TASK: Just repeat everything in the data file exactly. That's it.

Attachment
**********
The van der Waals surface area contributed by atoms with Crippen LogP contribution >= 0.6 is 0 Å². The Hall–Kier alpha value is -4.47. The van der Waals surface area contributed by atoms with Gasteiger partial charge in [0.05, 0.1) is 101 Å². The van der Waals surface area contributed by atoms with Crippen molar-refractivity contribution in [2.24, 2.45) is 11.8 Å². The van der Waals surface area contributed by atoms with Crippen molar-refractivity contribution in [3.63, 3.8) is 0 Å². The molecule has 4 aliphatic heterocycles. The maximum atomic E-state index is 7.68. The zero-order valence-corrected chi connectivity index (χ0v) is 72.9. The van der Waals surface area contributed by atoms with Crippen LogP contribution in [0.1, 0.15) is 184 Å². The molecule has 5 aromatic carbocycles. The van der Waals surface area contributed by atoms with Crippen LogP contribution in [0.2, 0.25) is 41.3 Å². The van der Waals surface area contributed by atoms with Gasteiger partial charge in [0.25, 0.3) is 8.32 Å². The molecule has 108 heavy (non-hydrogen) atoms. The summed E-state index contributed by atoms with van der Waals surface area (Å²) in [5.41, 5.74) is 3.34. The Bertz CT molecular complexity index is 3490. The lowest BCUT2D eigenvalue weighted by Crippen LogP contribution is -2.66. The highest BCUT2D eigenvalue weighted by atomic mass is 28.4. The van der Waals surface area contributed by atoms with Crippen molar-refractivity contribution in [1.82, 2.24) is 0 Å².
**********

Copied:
The van der Waals surface area contributed by atoms with Crippen LogP contribution >= 0.6 is 0 Å². The Hall–Kier alpha value is -4.47. The van der Waals surface area contributed by atoms with Gasteiger partial charge in [0.05, 0.1) is 101 Å². The van der Waals surface area contributed by atoms with Crippen molar-refractivity contribution in [2.24, 2.45) is 11.8 Å². The van der Waals surface area contributed by atoms with Crippen molar-refractivity contribution in [3.63, 3.8) is 0 Å². The molecule has 4 aliphatic heterocycles. The maximum atomic E-state index is 7.68. The zero-order valence-corrected chi connectivity index (χ0v) is 72.9. The van der Waals surface area contributed by atoms with Crippen LogP contribution in [0.1, 0.15) is 184 Å². The molecule has 5 aromatic carbocycles. The van der Waals surface area contributed by atoms with Crippen LogP contribution in [0.2, 0.25) is 41.3 Å². The van der Waals surface area contributed by atoms with Gasteiger partial charge in [0.25, 0.3) is 8.32 Å². The molecule has 108 heavy (non-hydrogen) atoms. The summed E-state index contributed by atoms with van der Waals surface area (Å²) in [5.41, 5.74) is 3.34. The Bertz CT molecular complexity index is 3490. The lowest BCUT2D eigenvalue weighted by Crippen LogP contribution is -2.66. The highest BCUT2D eigenvalue weighted by atomic mass is 28.4. The van der Waals surface area contributed by atoms with Crippen molar-refractivity contribution in [1.82, 2.24) is 0 Å².